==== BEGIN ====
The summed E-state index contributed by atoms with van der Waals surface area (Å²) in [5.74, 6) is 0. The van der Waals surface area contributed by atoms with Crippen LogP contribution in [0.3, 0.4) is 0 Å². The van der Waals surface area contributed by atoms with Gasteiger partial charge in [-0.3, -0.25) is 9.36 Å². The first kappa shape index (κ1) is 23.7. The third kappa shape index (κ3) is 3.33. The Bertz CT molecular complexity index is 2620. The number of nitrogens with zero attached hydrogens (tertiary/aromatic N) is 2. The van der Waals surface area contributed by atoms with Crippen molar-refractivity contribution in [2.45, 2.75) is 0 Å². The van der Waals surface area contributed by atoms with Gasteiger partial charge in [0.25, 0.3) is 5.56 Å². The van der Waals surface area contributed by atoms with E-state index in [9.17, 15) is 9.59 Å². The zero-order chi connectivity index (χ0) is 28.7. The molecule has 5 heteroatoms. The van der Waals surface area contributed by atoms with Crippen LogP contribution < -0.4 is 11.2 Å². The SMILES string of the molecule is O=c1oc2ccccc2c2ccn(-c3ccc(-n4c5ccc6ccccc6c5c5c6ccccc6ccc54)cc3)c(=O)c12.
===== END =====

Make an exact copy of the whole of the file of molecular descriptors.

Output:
The summed E-state index contributed by atoms with van der Waals surface area (Å²) in [5.74, 6) is 0. The van der Waals surface area contributed by atoms with Crippen LogP contribution in [0.3, 0.4) is 0 Å². The van der Waals surface area contributed by atoms with Gasteiger partial charge in [-0.3, -0.25) is 9.36 Å². The first kappa shape index (κ1) is 23.7. The third kappa shape index (κ3) is 3.33. The Bertz CT molecular complexity index is 2620. The number of nitrogens with zero attached hydrogens (tertiary/aromatic N) is 2. The van der Waals surface area contributed by atoms with Crippen molar-refractivity contribution in [2.45, 2.75) is 0 Å². The van der Waals surface area contributed by atoms with Gasteiger partial charge in [0.25, 0.3) is 5.56 Å². The van der Waals surface area contributed by atoms with E-state index in [9.17, 15) is 9.59 Å². The zero-order chi connectivity index (χ0) is 28.7. The molecule has 5 heteroatoms. The van der Waals surface area contributed by atoms with Crippen LogP contribution < -0.4 is 11.2 Å². The SMILES string of the molecule is O=c1oc2ccccc2c2ccn(-c3ccc(-n4c5ccc6ccccc6c5c5c6ccccc6ccc54)cc3)c(=O)c12.